It is not at all surprising to find British Nationalists organised enough to mount an ongoing coordinated letter-writing campaign, as uncovered by Wings Over Scotland. But it may be worth exploring why the Yes movement has, arguably, been less effective in using the letters pages of national and local newspapers to convey its message.
In the immediate aftermath of the 2014 referendum, after I had recovered sufficiently from the disappointment of the result – but while still fired by anger at the methods used to secure the No vote – I sat down to reflect on that result and how it had come about. At that time – and to this day – much of the Yes movement’s ‘post mortem’ on the first independence referendum campaign involved endless circling around the question of what we did wrong. There was – and still is – a lot of finger-pointing. And lots of woefully simplistic analysis.
It was Alex Salmond’s fault. It was the SNP’s fault. We didn’t have enough answers. We didn’t have the right answers. We gave totally the wrong answers. Much of the criticism amounted to no more than a rehashing of the all-too-familiar refrain heard from certain individuals in the Yes movement throughout the campaign. The incessant background whine telling us that we were talking to the wrong people about the wrong things at the wrong time in the wrong places and in the wrong way. It didn’t matter who we were talking to or what we were talking to them about or when or where we were doing it or what ‘tone’ we adopted it was, these carping voices assured us, all wrong.
It was a truly facile critique. Not least because it was such a scatter-gun attack it was bound to hit a valid target, even if only incidentally. The Yes movement was then, and still remains, so large and diverse that there were always lots of different campaigners talking to lots of different people about lots of different things at every opportunity and in diverse locations and with myriad different voices. It was pretty much inevitable that, at any given time, some part of this might reasonably have been labelled ‘wrong’ in some sense.
I very quickly concluded that this kind of analysis was less than helpful. It was superficial and too concerned with recrimination and blame-shifting to be of any great use as a guide to where – or even whether – the Yes campaign had failed. It soon occurred to me that, if we wanted guidance on how to win a future independence referendum, we should be looking at the winners of such a campaign, rather than the losers.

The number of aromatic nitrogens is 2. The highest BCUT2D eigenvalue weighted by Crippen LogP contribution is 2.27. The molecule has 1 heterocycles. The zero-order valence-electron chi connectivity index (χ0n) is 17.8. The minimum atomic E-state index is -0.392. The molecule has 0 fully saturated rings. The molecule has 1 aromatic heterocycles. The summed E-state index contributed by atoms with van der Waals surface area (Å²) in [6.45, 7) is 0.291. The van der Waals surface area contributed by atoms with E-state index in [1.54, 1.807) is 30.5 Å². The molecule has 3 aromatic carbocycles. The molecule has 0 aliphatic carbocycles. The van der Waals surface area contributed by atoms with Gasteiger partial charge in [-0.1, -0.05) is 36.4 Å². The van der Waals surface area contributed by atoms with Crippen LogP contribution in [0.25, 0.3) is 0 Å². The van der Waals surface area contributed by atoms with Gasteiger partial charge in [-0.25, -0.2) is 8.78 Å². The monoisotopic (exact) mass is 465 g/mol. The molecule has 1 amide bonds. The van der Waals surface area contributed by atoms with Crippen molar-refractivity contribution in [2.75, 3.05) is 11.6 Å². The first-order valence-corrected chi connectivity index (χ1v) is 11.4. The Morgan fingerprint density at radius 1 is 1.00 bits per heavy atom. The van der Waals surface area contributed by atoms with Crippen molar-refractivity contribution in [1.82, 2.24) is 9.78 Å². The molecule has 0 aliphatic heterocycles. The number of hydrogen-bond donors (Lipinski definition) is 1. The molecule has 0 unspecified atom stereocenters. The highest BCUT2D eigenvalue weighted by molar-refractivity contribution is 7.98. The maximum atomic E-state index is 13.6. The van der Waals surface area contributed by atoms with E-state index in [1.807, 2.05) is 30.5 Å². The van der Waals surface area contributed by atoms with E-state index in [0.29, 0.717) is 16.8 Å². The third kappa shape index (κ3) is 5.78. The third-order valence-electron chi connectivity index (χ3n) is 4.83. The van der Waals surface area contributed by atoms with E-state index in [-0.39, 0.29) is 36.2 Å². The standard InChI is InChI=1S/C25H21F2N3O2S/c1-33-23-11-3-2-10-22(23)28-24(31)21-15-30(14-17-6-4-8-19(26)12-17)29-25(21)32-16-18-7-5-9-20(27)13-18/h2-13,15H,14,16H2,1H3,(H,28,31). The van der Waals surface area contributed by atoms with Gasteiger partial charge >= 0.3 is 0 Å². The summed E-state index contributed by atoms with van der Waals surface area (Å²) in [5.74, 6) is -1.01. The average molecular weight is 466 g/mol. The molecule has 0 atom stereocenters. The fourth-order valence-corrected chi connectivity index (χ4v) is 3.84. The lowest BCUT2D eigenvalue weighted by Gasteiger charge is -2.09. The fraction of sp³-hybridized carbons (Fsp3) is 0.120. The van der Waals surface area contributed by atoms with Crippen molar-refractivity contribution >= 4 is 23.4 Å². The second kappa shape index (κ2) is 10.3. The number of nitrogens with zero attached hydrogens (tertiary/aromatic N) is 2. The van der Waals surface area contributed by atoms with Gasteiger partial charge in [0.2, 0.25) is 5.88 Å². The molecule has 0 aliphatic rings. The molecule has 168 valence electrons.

Doing this, while also stripping out emotion and prejudice as far as possible by the simple expedient of treating the whole exercise like a review of a marketing campaign, several things soon became apparent. Not the least of these was the advantage that British Nationalists gained from the stark simplicity of their message. Not only is a very basic message easy to understand, it is also easy to promulgate. The No message was/is clear, comprehensible and, most importantly, consistent. That was its strength.
The Yes message hit none of these marks. But that’s not something I want to deal with here. What concerns us here is the implications for a coordinated letter-writing campaign of having a core message that is as simple and pointed as possible.
One of the most significant advantages relates to propaganda cues. Basically, what happened during the first referendum campaign was that Better Together/Project Fear would choose a topic – say, defence. They would latch onto some ‘independent report’ or comments elicited from some retired senior military figure, distil this down to a one line message and push it through the media. This is the propaganda cue that is picked up by those writing letters and posting below-the-line comments and engaging in social media ‘debate’. They are never off-message, because the message is too tight to leave any scope for going off-message. That message may be nonsense or lies or both, but it has power and gains traction because of its endless and unvarying repetition.
A coordinated letter-writing campaign is easy for British Nationalists. It would have to be. Generally speaking, these are not clever people. But it’s not necessary that they be clever. The propaganda cues are so obvious and the message so simple that they need only be able to read a headline and parrot a phrase fed to them by the media in order to make an effective contribution to the anti-independence effort.
The Yes campaign needs to learn some lessons from this.
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